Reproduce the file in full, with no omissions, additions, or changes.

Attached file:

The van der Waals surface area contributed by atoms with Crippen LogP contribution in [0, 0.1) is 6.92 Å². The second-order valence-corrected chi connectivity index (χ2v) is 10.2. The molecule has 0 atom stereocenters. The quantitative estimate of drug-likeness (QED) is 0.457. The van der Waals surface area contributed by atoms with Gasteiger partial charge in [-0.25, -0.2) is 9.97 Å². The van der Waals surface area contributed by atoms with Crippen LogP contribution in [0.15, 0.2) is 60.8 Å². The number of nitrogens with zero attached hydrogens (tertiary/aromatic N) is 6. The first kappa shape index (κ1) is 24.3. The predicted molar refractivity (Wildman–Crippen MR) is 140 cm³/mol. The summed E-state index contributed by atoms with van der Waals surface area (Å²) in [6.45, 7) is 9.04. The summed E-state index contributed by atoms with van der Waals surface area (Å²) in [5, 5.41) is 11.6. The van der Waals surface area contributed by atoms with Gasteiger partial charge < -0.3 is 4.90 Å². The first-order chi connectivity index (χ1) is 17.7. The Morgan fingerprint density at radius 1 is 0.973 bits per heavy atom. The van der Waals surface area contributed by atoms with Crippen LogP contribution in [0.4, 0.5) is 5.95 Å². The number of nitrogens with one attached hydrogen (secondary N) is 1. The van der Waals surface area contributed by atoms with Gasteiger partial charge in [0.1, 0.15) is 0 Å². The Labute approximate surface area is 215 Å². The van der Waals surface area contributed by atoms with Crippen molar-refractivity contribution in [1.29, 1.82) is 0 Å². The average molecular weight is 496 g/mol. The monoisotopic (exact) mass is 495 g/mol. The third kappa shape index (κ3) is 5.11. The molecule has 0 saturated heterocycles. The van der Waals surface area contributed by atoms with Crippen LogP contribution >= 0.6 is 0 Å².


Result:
The van der Waals surface area contributed by atoms with Crippen LogP contribution in [0, 0.1) is 6.92 Å². The second-order valence-corrected chi connectivity index (χ2v) is 10.2. The molecule has 0 atom stereocenters. The quantitative estimate of drug-likeness (QED) is 0.457. The van der Waals surface area contributed by atoms with Gasteiger partial charge in [-0.25, -0.2) is 9.97 Å². The van der Waals surface area contributed by atoms with Crippen LogP contribution in [0.15, 0.2) is 60.8 Å². The number of nitrogens with zero attached hydrogens (tertiary/aromatic N) is 6. The first kappa shape index (κ1) is 24.3. The predicted molar refractivity (Wildman–Crippen MR) is 140 cm³/mol. The summed E-state index contributed by atoms with van der Waals surface area (Å²) in [6.45, 7) is 9.04. The summed E-state index contributed by atoms with van der Waals surface area (Å²) in [5, 5.41) is 11.6. The van der Waals surface area contributed by atoms with Gasteiger partial charge < -0.3 is 4.90 Å². The first-order chi connectivity index (χ1) is 17.7. The Morgan fingerprint density at radius 1 is 0.973 bits per heavy atom. The van der Waals surface area contributed by atoms with Crippen LogP contribution in [0.4, 0.5) is 5.95 Å². The number of nitrogens with one attached hydrogen (secondary N) is 1. The van der Waals surface area contributed by atoms with Gasteiger partial charge in [0.1, 0.15) is 0 Å². The Labute approximate surface area is 215 Å². The van der Waals surface area contributed by atoms with Crippen molar-refractivity contribution in [1.29, 1.82) is 0 Å². The average molecular weight is 496 g/mol. The monoisotopic (exact) mass is 495 g/mol. The third kappa shape index (κ3) is 5.11. The molecule has 0 saturated heterocycles. The van der Waals surface area contributed by atoms with Crippen LogP contribution >= 0.6 is 0 Å².